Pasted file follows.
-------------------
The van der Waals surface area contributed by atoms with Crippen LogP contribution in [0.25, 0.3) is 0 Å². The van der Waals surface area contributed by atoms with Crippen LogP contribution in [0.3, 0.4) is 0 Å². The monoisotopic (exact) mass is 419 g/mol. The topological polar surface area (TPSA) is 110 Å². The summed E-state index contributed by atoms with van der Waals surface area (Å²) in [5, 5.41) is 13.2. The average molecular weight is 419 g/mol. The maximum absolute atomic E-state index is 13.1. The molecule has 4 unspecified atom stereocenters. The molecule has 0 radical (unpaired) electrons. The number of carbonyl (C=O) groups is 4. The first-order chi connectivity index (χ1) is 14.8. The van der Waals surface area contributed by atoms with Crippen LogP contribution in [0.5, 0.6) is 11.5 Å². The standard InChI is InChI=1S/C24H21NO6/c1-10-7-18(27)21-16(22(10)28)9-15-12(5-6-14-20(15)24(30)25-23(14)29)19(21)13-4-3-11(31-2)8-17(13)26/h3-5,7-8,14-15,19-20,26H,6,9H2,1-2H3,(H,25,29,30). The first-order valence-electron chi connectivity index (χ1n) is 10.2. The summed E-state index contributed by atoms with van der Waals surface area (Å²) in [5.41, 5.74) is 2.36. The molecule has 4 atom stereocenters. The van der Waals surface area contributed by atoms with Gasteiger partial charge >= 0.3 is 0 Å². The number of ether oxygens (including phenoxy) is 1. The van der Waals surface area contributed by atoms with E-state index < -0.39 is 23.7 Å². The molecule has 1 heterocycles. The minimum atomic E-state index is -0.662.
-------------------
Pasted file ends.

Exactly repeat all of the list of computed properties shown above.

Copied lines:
The van der Waals surface area contributed by atoms with Crippen LogP contribution in [0.25, 0.3) is 0 Å². The van der Waals surface area contributed by atoms with Crippen LogP contribution in [0.3, 0.4) is 0 Å². The monoisotopic (exact) mass is 419 g/mol. The topological polar surface area (TPSA) is 110 Å². The summed E-state index contributed by atoms with van der Waals surface area (Å²) in [5, 5.41) is 13.2. The average molecular weight is 419 g/mol. The maximum absolute atomic E-state index is 13.1. The molecule has 4 unspecified atom stereocenters. The molecule has 0 radical (unpaired) electrons. The number of carbonyl (C=O) groups is 4. The first-order chi connectivity index (χ1) is 14.8. The van der Waals surface area contributed by atoms with Crippen LogP contribution in [0.5, 0.6) is 11.5 Å². The standard InChI is InChI=1S/C24H21NO6/c1-10-7-18(27)21-16(22(10)28)9-15-12(5-6-14-20(15)24(30)25-23(14)29)19(21)13-4-3-11(31-2)8-17(13)26/h3-5,7-8,14-15,19-20,26H,6,9H2,1-2H3,(H,25,29,30). The first-order valence-electron chi connectivity index (χ1n) is 10.2. The summed E-state index contributed by atoms with van der Waals surface area (Å²) in [5.41, 5.74) is 2.36. The molecule has 4 atom stereocenters. The van der Waals surface area contributed by atoms with Gasteiger partial charge >= 0.3 is 0 Å². The number of ether oxygens (including phenoxy) is 1. The van der Waals surface area contributed by atoms with E-state index < -0.39 is 23.7 Å². The molecule has 1 heterocycles. The minimum atomic E-state index is -0.662.